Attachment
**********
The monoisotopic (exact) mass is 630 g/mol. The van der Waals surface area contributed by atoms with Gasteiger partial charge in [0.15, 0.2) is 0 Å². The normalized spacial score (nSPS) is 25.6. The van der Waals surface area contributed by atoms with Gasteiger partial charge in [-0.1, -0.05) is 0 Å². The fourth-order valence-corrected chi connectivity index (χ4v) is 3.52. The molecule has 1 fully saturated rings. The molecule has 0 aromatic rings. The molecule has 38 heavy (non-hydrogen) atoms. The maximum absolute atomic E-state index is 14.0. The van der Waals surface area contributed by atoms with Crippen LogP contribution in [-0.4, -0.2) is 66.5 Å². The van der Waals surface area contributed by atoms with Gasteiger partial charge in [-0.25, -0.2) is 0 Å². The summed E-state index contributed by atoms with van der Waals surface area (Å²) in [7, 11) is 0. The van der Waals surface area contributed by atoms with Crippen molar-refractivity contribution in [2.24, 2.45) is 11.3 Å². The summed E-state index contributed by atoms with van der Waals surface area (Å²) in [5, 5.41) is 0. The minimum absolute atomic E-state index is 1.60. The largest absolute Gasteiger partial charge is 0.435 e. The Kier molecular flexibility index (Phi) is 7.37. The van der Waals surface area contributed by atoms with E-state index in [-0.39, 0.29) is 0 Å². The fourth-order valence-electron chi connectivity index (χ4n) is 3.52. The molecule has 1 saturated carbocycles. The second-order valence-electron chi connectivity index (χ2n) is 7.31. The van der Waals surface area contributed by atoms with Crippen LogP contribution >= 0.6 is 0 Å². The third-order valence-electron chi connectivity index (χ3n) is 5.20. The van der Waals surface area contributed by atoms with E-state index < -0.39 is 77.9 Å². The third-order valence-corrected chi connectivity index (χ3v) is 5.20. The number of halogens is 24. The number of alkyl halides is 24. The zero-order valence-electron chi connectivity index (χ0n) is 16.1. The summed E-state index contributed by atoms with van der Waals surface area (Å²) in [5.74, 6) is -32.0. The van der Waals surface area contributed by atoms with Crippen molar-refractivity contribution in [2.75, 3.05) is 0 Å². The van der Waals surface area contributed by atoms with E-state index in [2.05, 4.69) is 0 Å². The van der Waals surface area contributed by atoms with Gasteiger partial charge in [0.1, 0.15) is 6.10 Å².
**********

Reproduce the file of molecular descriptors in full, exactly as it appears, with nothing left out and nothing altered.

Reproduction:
The monoisotopic (exact) mass is 630 g/mol. The van der Waals surface area contributed by atoms with Gasteiger partial charge in [0.15, 0.2) is 0 Å². The normalized spacial score (nSPS) is 25.6. The van der Waals surface area contributed by atoms with Gasteiger partial charge in [-0.1, -0.05) is 0 Å². The fourth-order valence-corrected chi connectivity index (χ4v) is 3.52. The molecule has 1 fully saturated rings. The molecule has 0 aromatic rings. The molecule has 38 heavy (non-hydrogen) atoms. The maximum absolute atomic E-state index is 14.0. The van der Waals surface area contributed by atoms with Crippen LogP contribution in [-0.4, -0.2) is 66.5 Å². The van der Waals surface area contributed by atoms with Gasteiger partial charge in [-0.25, -0.2) is 0 Å². The summed E-state index contributed by atoms with van der Waals surface area (Å²) in [7, 11) is 0. The van der Waals surface area contributed by atoms with Crippen molar-refractivity contribution in [2.24, 2.45) is 11.3 Å². The summed E-state index contributed by atoms with van der Waals surface area (Å²) in [5, 5.41) is 0. The minimum absolute atomic E-state index is 1.60. The largest absolute Gasteiger partial charge is 0.435 e. The Kier molecular flexibility index (Phi) is 7.37. The van der Waals surface area contributed by atoms with E-state index in [-0.39, 0.29) is 0 Å². The fourth-order valence-electron chi connectivity index (χ4n) is 3.52. The molecule has 1 saturated carbocycles. The second-order valence-electron chi connectivity index (χ2n) is 7.31. The van der Waals surface area contributed by atoms with Crippen LogP contribution >= 0.6 is 0 Å². The third-order valence-electron chi connectivity index (χ3n) is 5.20. The van der Waals surface area contributed by atoms with E-state index < -0.39 is 77.9 Å². The third-order valence-corrected chi connectivity index (χ3v) is 5.20. The number of halogens is 24. The number of alkyl halides is 24. The zero-order valence-electron chi connectivity index (χ0n) is 16.1. The summed E-state index contributed by atoms with van der Waals surface area (Å²) in [5.74, 6) is -32.0. The van der Waals surface area contributed by atoms with Crippen molar-refractivity contribution in [2.75, 3.05) is 0 Å². The van der Waals surface area contributed by atoms with E-state index in [2.05, 4.69) is 0 Å². The van der Waals surface area contributed by atoms with Gasteiger partial charge in [0.1, 0.15) is 6.10 Å².